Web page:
Manfred Gottfried and a group of men on the stairs to the Dr. Sun Yat-sen mausoleum. (photo from VHEC: RA001-5-o7-5-9-0339x)
A little over 20 years ago, the Vancouver Holocaust Education Centre started the Shanghai Oral History Project. Led by Roberta Kremer and Daniel Fromowitz, the project recorded the oral histories of Vancouver’s small Shanghai Jewish survivor community. They interviewed 10 survivors and/or their descendants, learning about their rich and unique experiences of survival in Shanghai.
This project, along with loaned artifacts and memorabilia, became the basis for VHEC’s 1999 exhibition Shanghai: A Refuge During the Holocaust. It opened alongside another exhibition, Visas for Life: The Story of Feng Shan Ho. Both were well received, and included film screenings on the topic of Jewish refugees in Shanghai, and a demonstration of mahjong, a game which remains popular in the Jewish community in Vancouver. Once the exhibitions concluded, materials were returned to their lenders or safely placed under the VHEC’s care, and the interviews were catalogued and filed away.
In January 2022, I began my co-op position as digital projects coordinator with the VHEC. One of the first tasks assigned to me was to help improve accessibility to the Shanghai interviews and the audiotape transcriptions. In the 20 years since these oral history transcriptions were created, the VHEC has changed its digital file management and storage system. Some files were missing while others were mislabeled. Many files would no longer open within the current version of Microsoft Word. At the top of some transcriptions was a disclaimer: “The whole tape is not transcribed, only that which is related to Shanghai.” Throughout the transcriptions, comments like “(side discussions)” denote what the original transcriber believed to be unrelated to the subject matter.
Rummaging through these transcriptions, it became apparent that I would not simply be “tidying up.” By revisiting the Shanghai Oral History Project, my goal was to do more than just emphasize the unique experiences of this small group of individuals. As I listened to their interviews and transcribed their words, I wanted to offer a glimpse into how Shanghai Jewish survivors expressed themselves and reflected on their time in Shanghai, while also highlighting things that weren’t considered when the exhibition first opened 20 years ago.
On the list of possible interviewees for the Shanghai Oral History Project, George Melcor’s was the only name with “very elderly” added beside it in parentheses. Listening to George’s interview, it became clear that this would be a challenging transcription. George sometimes mumbled, which made it difficult to comprehend his words, or he would mix up his stories. But, for 88-year-old George, Shanghai left an impression. When asked by interviewer Daniel Fromowitz what memories of Shanghai come to mind, George lit up with excitement. “Shanghai was alive all the time. Never closed, always open.… Clubs and gambling, everything was free. Shanghai was a very free city.” At this point, the slow progression of the interview sped up: the emotions in George’s voice suggest that he was reliving his 16-year-old self. For a moment, George was not elderly.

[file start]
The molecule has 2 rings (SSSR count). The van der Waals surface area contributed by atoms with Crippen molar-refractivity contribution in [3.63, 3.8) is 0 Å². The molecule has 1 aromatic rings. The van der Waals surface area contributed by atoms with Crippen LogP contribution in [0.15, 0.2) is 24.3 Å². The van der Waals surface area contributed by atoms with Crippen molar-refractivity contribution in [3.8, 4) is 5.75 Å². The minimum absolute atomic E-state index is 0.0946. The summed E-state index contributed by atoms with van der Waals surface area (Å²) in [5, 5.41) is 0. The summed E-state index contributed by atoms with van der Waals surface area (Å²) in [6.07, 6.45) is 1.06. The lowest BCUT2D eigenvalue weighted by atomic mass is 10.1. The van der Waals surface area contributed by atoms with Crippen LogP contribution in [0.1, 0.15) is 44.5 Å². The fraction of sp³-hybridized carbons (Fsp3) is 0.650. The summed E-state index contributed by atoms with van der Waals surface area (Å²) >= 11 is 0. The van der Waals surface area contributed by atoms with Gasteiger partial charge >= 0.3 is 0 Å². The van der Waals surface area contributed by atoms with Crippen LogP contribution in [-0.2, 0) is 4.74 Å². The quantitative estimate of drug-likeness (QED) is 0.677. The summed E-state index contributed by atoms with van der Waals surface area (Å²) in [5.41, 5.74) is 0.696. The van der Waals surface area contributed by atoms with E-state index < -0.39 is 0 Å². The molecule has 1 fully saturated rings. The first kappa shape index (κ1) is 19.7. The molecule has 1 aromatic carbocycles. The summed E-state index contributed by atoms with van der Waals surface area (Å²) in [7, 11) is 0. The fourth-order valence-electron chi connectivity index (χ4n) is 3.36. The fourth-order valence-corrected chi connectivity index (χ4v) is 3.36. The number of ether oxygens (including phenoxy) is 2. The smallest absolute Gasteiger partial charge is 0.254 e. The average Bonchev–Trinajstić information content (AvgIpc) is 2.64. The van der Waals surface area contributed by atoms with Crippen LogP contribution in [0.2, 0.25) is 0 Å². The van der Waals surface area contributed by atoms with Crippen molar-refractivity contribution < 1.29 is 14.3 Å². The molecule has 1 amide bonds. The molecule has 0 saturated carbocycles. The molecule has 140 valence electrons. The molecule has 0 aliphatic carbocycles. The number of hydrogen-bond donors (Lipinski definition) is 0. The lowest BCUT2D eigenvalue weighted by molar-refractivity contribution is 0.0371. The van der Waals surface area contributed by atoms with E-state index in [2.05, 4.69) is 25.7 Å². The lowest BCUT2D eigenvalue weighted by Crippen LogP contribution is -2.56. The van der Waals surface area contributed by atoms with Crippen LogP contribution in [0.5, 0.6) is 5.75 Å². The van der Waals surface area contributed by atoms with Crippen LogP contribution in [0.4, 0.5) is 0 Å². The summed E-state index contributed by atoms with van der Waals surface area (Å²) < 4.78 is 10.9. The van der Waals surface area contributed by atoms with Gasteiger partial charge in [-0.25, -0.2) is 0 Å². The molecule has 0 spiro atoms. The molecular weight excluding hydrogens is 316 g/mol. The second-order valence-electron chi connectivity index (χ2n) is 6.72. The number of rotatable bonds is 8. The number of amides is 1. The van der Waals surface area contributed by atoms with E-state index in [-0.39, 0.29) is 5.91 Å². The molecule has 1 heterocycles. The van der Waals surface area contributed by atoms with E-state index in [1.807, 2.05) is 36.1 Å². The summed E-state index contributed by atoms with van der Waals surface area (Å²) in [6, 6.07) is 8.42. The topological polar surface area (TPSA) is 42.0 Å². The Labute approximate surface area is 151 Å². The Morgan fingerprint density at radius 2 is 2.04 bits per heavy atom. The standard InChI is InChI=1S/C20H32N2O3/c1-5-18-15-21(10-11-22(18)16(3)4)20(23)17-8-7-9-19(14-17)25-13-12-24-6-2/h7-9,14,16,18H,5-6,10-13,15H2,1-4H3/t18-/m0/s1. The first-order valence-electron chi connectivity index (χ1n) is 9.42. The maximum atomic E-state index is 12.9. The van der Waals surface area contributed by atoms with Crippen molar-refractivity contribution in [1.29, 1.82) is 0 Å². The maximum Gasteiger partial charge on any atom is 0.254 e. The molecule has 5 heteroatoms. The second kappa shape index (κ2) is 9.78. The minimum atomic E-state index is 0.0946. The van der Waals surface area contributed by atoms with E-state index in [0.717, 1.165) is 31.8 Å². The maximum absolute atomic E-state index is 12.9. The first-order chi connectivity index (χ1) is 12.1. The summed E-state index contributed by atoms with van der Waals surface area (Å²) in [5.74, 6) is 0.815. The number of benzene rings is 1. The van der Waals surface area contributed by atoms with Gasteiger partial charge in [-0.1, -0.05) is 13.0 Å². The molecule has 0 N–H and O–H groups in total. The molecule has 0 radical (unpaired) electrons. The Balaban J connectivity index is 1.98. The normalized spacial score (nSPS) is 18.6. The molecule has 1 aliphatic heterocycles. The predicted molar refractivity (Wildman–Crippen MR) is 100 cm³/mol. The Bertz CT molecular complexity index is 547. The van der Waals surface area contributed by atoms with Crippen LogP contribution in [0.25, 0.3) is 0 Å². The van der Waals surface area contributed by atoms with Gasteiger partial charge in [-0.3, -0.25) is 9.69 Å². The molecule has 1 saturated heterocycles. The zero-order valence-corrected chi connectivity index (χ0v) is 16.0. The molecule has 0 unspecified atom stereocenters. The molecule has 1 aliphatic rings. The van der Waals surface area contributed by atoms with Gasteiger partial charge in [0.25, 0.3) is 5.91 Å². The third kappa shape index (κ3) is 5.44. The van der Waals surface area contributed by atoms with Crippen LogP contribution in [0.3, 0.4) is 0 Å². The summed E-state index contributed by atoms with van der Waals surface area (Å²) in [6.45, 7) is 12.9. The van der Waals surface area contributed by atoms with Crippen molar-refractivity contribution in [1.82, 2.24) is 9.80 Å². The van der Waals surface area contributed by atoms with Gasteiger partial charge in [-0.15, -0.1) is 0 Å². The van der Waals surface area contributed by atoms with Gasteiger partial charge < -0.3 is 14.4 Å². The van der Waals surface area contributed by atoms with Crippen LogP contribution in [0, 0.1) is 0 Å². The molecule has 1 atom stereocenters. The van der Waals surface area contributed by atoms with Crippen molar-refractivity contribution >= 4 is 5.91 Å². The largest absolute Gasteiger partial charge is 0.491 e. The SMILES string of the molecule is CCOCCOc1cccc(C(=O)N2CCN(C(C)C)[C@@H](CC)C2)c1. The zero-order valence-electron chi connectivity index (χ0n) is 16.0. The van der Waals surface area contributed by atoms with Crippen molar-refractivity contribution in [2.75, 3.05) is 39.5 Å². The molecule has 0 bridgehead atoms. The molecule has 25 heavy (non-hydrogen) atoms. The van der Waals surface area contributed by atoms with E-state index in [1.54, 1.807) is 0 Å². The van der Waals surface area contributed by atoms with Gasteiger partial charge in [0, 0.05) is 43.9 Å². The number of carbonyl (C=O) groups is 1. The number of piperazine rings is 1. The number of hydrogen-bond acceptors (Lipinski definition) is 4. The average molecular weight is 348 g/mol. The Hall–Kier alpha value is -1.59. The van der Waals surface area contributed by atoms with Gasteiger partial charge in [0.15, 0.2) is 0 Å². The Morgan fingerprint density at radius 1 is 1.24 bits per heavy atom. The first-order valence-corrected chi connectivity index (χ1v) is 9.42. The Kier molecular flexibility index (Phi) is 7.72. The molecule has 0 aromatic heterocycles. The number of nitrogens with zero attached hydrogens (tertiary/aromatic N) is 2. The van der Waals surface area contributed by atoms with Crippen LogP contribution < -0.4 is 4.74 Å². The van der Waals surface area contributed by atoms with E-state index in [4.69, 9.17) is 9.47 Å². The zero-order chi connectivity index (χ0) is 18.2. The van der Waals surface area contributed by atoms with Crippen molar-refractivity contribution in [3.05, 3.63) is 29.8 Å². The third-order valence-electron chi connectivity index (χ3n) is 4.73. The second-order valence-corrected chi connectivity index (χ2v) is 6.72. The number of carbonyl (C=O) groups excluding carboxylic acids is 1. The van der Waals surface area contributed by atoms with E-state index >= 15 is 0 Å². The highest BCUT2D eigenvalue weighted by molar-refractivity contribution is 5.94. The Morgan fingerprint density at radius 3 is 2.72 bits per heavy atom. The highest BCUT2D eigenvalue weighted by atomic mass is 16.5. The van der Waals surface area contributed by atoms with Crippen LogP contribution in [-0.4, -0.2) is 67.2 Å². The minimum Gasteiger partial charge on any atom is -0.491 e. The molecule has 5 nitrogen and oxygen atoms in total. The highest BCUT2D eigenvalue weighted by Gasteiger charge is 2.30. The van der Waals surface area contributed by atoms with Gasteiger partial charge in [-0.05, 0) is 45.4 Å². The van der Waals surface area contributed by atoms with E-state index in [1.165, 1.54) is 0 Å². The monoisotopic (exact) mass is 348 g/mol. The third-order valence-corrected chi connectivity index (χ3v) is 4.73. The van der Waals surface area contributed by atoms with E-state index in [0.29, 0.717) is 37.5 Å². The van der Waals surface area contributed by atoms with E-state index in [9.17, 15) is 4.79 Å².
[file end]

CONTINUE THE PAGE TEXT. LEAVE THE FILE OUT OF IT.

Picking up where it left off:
What is striking listening to the Shanghai audiotapes is the dialogue between the interviewer and interviewee. Lore Marie Wiener was interviewed about her experiences in Shanghai by both Roberta and Daniel. But rather than just giving answers, Lore proceeded to converse with both interviewers, asking about where they were born, their experiences growing up and whether they faced antisemitism. Lore was also very reflective. She questioned the nature of Jewishness and what it consists of; she questioned “… why did we not interfere in Rwanda, and we do interfere in Yugoslavia?” With the former, there was a back-and-forth between Roberta and Lore, but, with the latter, Daniel was not sure how much to engage. These side stories provide a picture of Lore that is more than just her experiences of escaping the threat of Nazi violence and survival in Shanghai; it is the continuation of her life after the Holocaust.